15 The quality of the infant mortality estimates is largely dependent on the accuracy and completeness of birth notification forms, whether or not parents are of Indigenous origin. On forms where the Indigenous status is not reported, the child will be recorded as non-Indigenous.

16 The Indigenous child population aged 1-4 years for SA, WA and NT were drawn from the experimental estimates of the Indigenous population computed by the ABS, adjusted according to the preliminary results of the 1996 Census of Population.

Measurement of mortality

17 All infant death rates used in this publication were derived by conventional method, i.e. by relating infant deaths registered in a specific period to the number of live births registered in that period. However, all infant deaths do not occur in the year the infants were born. The proportion of infant deaths which occurred within the same calendar year that the infant was born was relatively stable and changed only over a narrow range during the reference period, from 86% in 1981 to 90% in 1993. Infant mortality rates estimated by the conventional method are likely to have a minimum impact on the assessment of trends.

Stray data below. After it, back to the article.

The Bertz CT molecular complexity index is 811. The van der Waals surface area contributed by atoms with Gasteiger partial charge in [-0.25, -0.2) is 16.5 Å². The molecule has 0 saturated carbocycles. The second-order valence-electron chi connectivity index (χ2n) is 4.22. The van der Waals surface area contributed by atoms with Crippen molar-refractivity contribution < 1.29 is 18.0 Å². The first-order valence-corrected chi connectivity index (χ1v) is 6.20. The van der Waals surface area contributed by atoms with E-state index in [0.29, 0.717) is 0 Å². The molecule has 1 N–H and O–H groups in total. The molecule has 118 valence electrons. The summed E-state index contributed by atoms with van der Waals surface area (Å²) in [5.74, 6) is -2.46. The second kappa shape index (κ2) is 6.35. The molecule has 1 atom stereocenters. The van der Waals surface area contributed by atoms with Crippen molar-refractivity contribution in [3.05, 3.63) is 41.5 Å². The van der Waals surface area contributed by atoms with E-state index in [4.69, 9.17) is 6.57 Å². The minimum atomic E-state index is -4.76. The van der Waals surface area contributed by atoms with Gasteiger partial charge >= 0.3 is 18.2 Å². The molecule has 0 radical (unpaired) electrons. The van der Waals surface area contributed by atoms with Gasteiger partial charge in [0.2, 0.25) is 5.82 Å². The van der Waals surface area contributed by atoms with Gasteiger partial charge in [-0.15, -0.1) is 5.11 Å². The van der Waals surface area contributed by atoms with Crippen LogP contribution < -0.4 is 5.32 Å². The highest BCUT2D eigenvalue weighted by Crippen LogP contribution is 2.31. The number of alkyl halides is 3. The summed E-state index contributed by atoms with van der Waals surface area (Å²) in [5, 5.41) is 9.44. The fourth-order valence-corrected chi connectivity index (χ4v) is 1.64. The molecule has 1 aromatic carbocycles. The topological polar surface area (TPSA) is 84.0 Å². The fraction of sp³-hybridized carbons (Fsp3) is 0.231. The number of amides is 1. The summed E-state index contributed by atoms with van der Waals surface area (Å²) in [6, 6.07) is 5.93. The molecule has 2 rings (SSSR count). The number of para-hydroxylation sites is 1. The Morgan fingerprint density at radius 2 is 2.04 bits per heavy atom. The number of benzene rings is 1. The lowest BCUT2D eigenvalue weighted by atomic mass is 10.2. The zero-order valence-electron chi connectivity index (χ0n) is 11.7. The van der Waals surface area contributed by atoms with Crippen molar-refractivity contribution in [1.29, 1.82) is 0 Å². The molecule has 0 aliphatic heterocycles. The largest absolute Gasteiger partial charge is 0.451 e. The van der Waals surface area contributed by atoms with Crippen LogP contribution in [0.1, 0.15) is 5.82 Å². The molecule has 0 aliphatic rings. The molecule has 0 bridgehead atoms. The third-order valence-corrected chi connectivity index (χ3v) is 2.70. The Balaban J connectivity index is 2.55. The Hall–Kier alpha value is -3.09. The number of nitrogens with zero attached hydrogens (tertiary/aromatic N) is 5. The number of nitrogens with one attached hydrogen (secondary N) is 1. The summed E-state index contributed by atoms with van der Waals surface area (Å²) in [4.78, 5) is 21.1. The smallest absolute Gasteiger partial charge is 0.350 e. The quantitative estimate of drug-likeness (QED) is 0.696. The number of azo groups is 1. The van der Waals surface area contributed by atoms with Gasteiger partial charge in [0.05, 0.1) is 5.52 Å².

18 Estimates of child mortality rates have been carried out taking children aged 1-4 years as a group without disaggregating by single years of age. This approach was adopted mainly to minimise the impact of annual fluctuations arising from the small number of deaths registered.